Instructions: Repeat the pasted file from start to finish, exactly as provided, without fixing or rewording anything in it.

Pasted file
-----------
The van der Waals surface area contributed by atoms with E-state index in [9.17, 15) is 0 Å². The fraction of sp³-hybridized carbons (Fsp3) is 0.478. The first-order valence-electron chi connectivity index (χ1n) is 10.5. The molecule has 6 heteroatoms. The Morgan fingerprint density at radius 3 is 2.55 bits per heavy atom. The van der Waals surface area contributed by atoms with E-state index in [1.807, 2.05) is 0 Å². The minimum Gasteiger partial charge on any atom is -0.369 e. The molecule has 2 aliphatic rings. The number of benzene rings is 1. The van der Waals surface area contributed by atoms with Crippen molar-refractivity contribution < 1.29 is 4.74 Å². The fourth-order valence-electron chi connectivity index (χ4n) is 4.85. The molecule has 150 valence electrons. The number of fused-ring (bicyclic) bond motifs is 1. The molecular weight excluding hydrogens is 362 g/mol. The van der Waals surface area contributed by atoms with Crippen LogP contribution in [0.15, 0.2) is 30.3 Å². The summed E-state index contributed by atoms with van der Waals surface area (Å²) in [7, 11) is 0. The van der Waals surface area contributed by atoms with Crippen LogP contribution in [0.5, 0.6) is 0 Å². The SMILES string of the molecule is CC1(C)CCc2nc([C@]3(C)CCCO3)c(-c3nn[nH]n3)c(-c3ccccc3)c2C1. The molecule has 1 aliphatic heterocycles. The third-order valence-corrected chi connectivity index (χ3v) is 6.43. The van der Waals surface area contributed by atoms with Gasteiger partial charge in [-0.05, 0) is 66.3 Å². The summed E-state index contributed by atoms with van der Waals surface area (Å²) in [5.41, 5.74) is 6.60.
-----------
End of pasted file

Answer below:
The van der Waals surface area contributed by atoms with E-state index in [9.17, 15) is 0 Å². The fraction of sp³-hybridized carbons (Fsp3) is 0.478. The first-order valence-electron chi connectivity index (χ1n) is 10.5. The molecule has 6 heteroatoms. The Morgan fingerprint density at radius 3 is 2.55 bits per heavy atom. The van der Waals surface area contributed by atoms with E-state index in [1.807, 2.05) is 0 Å². The minimum Gasteiger partial charge on any atom is -0.369 e. The molecule has 2 aliphatic rings. The number of benzene rings is 1. The van der Waals surface area contributed by atoms with Crippen molar-refractivity contribution < 1.29 is 4.74 Å². The fourth-order valence-electron chi connectivity index (χ4n) is 4.85. The molecule has 150 valence electrons. The number of fused-ring (bicyclic) bond motifs is 1. The molecular weight excluding hydrogens is 362 g/mol. The van der Waals surface area contributed by atoms with Crippen LogP contribution in [0.15, 0.2) is 30.3 Å². The summed E-state index contributed by atoms with van der Waals surface area (Å²) in [7, 11) is 0. The van der Waals surface area contributed by atoms with Crippen LogP contribution in [0.5, 0.6) is 0 Å². The SMILES string of the molecule is CC1(C)CCc2nc([C@]3(C)CCCO3)c(-c3nn[nH]n3)c(-c3ccccc3)c2C1. The molecule has 1 aliphatic heterocycles. The third-order valence-corrected chi connectivity index (χ3v) is 6.43. The van der Waals surface area contributed by atoms with Gasteiger partial charge in [-0.05, 0) is 66.3 Å². The summed E-state index contributed by atoms with van der Waals surface area (Å²) in [5.41, 5.74) is 6.60.